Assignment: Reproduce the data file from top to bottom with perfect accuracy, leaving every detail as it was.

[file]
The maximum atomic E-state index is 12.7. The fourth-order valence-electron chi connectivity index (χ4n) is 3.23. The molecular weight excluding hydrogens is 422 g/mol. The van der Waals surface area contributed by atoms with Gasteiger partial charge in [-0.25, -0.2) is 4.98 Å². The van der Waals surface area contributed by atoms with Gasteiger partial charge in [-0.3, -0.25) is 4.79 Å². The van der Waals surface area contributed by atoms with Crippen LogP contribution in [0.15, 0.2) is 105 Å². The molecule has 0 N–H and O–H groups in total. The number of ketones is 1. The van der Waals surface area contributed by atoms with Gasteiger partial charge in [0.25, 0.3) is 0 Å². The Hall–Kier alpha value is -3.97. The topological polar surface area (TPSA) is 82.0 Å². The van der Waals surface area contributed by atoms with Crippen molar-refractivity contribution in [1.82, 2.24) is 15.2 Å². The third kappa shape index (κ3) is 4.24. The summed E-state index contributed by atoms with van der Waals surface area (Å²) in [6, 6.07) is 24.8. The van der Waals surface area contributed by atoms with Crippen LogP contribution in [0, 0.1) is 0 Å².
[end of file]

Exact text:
The maximum atomic E-state index is 12.7. The fourth-order valence-electron chi connectivity index (χ4n) is 3.23. The molecular weight excluding hydrogens is 422 g/mol. The van der Waals surface area contributed by atoms with Gasteiger partial charge in [-0.25, -0.2) is 4.98 Å². The van der Waals surface area contributed by atoms with Gasteiger partial charge in [-0.3, -0.25) is 4.79 Å². The van der Waals surface area contributed by atoms with Crippen LogP contribution in [0.15, 0.2) is 105 Å². The molecule has 0 N–H and O–H groups in total. The number of ketones is 1. The van der Waals surface area contributed by atoms with Gasteiger partial charge in [0.25, 0.3) is 0 Å². The Hall–Kier alpha value is -3.97. The topological polar surface area (TPSA) is 82.0 Å². The van der Waals surface area contributed by atoms with Crippen molar-refractivity contribution in [1.82, 2.24) is 15.2 Å². The third kappa shape index (κ3) is 4.24. The summed E-state index contributed by atoms with van der Waals surface area (Å²) in [6, 6.07) is 24.8. The van der Waals surface area contributed by atoms with Crippen LogP contribution in [0, 0.1) is 0 Å².